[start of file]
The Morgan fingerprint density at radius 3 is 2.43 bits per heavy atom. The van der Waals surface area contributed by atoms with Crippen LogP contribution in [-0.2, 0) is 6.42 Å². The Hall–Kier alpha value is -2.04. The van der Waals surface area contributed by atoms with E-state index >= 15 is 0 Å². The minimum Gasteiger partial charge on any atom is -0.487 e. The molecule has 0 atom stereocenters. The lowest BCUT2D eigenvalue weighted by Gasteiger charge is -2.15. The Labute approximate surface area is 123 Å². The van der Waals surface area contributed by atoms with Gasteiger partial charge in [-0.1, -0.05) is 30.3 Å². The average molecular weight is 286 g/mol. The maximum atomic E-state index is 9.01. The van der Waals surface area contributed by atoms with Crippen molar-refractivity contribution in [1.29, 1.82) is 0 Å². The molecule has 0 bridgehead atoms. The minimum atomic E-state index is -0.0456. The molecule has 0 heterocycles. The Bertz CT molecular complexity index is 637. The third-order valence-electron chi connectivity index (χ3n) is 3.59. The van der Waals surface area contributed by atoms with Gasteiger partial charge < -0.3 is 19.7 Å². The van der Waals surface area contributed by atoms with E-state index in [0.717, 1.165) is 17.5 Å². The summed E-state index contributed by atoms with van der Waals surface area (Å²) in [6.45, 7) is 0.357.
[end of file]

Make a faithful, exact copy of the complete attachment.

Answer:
The Morgan fingerprint density at radius 3 is 2.43 bits per heavy atom. The van der Waals surface area contributed by atoms with Crippen LogP contribution in [-0.2, 0) is 6.42 Å². The Hall–Kier alpha value is -2.04. The van der Waals surface area contributed by atoms with E-state index >= 15 is 0 Å². The minimum Gasteiger partial charge on any atom is -0.487 e. The molecule has 0 atom stereocenters. The lowest BCUT2D eigenvalue weighted by Gasteiger charge is -2.15. The Labute approximate surface area is 123 Å². The van der Waals surface area contributed by atoms with Gasteiger partial charge in [-0.1, -0.05) is 30.3 Å². The average molecular weight is 286 g/mol. The maximum atomic E-state index is 9.01. The van der Waals surface area contributed by atoms with Crippen molar-refractivity contribution in [1.29, 1.82) is 0 Å². The molecule has 0 bridgehead atoms. The minimum atomic E-state index is -0.0456. The molecule has 0 heterocycles. The Bertz CT molecular complexity index is 637. The third-order valence-electron chi connectivity index (χ3n) is 3.59. The van der Waals surface area contributed by atoms with Gasteiger partial charge < -0.3 is 19.7 Å². The van der Waals surface area contributed by atoms with E-state index in [0.717, 1.165) is 17.5 Å². The summed E-state index contributed by atoms with van der Waals surface area (Å²) in [6.45, 7) is 0.357.